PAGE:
A daring volley attempt from 25 yards out by John McGinn ended up in the back of the net thanks to a slight deflection and an outrageous attempt by Ross Barkley on his weak foot from 25 yards out which deflected off a Liverpool player as the ball found its way into the goal are both examples of Villa taking risks on the field which they may not have done against a lesser opponent.
Add to this the following week’s fixture for Aston Villa, which just so happened to be against former Premier League champions Leicester City. Aston Villa, even though they were coming off the back of beating star-studded Liverpool 7-2, were still going at odds of 2/1 to win.
Having said that, it can be argued that 2/1 was a relatively short price for a team that is still quite new to the Premier League to beat former champions who achieved a top four finish last season - the same team that beat a formidable Manchester City side 5-2 only a couple of weeks prior.
Similar to the victory over Liverpool, Aston Villa played with flair and creativity against Leicester, and this will have at least partly been down to the fact that they knew Leicester were a better team on paper with a better Premier League record recently. This allowed Villa to throw caution to the wind and play with freedom, daring to move the ball quickly and play risky passes into space in order to try and break up the Leicester defence.
With the game going into the dying minutes with injury time, the scores still locked at 0-0, Aston Villa broke away out of their defence with an attacking play built on moving the ball very quickly and with freedom. Ross Barkley received the ball at his feet in the middle of the Leicester half, and with a quick turn and dribble he launched a speculative shot from 30 yards out which rocketed into the bottom left hand corner.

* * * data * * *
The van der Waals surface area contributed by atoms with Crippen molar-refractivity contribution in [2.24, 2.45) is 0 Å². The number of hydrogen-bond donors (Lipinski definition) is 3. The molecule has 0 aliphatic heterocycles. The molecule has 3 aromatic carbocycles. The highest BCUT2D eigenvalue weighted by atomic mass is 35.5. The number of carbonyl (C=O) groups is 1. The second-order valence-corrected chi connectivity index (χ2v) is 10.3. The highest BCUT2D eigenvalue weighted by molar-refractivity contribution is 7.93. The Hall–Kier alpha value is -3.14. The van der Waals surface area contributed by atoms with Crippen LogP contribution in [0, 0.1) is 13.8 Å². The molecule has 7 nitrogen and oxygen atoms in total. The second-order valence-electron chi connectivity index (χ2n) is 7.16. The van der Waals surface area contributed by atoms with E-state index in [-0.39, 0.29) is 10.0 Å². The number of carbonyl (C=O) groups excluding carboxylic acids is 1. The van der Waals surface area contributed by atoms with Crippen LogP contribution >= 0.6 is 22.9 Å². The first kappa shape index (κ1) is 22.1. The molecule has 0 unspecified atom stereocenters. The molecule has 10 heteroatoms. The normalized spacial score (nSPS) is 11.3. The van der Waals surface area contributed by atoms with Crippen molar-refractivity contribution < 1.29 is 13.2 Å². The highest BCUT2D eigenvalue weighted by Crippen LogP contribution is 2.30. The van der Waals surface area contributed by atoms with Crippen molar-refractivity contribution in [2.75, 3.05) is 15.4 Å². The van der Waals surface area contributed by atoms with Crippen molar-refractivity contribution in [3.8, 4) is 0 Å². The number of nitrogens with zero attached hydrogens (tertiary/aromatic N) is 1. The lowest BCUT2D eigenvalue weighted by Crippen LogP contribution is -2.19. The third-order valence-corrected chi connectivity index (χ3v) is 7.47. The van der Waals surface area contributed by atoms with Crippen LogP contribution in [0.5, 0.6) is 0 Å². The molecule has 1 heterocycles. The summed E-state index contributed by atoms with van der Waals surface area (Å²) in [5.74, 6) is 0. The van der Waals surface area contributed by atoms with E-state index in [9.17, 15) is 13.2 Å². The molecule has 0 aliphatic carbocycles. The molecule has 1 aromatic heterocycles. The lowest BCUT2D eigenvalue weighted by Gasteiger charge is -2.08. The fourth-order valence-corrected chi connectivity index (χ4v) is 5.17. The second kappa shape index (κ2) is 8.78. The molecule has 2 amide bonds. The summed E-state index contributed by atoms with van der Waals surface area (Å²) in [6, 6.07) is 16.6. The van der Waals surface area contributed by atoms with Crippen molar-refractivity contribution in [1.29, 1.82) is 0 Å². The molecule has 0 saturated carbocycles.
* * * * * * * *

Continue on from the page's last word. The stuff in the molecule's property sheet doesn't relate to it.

Barkley was able to take this shot on because of the game situation - the odds on Villa winning the game were dying by the second, and with each second that passed the need for a magical moment grew exponentially. Barkley would certainly have been aware of the limited time remaining in the game and the fact that the score was 0-0… after all, these details are lit up on big screens inside the stadium. He was aware that the odds were stacked against his side, so the slim chances of a win in this situation paved the way for a fantastic piece of quick football and bravado from Villa’s new playmaker, as though there was nothing to lose.
This is another example of a team being aware of the odds of the matchup, recognising they were underdogs and playing with freedom and energy in order to try and get something out of the fixture.
Tiger Woods’ tumultuous turnaround
Having dominated the world of golf in the late 1990s and for most of the 2000s, Tiger Woods had achieved god-like status in the sport. However in 2011 and 2012, a series of repetitive leg injuries mixed in with a desperately poor run of bad form culminated in a slow but sure decline in Tiger’s places in the rankings.
A fantastic start to the 2013 season gave the feeling that the Tiger of old was on his way back, however an elbow injury sustained at The Players Championship resulted in him shooting his worst ever score as a professional golfer of 13 over par. Woods took a prolonged break after this event due to injury, coming back toward the end of the season but failing to make much of an impact.
2014 saw a slow start for Tiger and this was compounded by another injury, which this time was sustained at the Honda Classic, so severe that it caused him to withdraw mid-round, citing back pain. Woods elected to undergo back surgery and missed The Masters for the first time since 1994.
Returning to competitive action in June that year at the Quicken Loans National, Woods looked like a complete ghost of his past, struggling with every element of his game and missing the cut as a result. Woods’ back pain persisted despite the surgery earlier in the year, and he continued to miss cuts.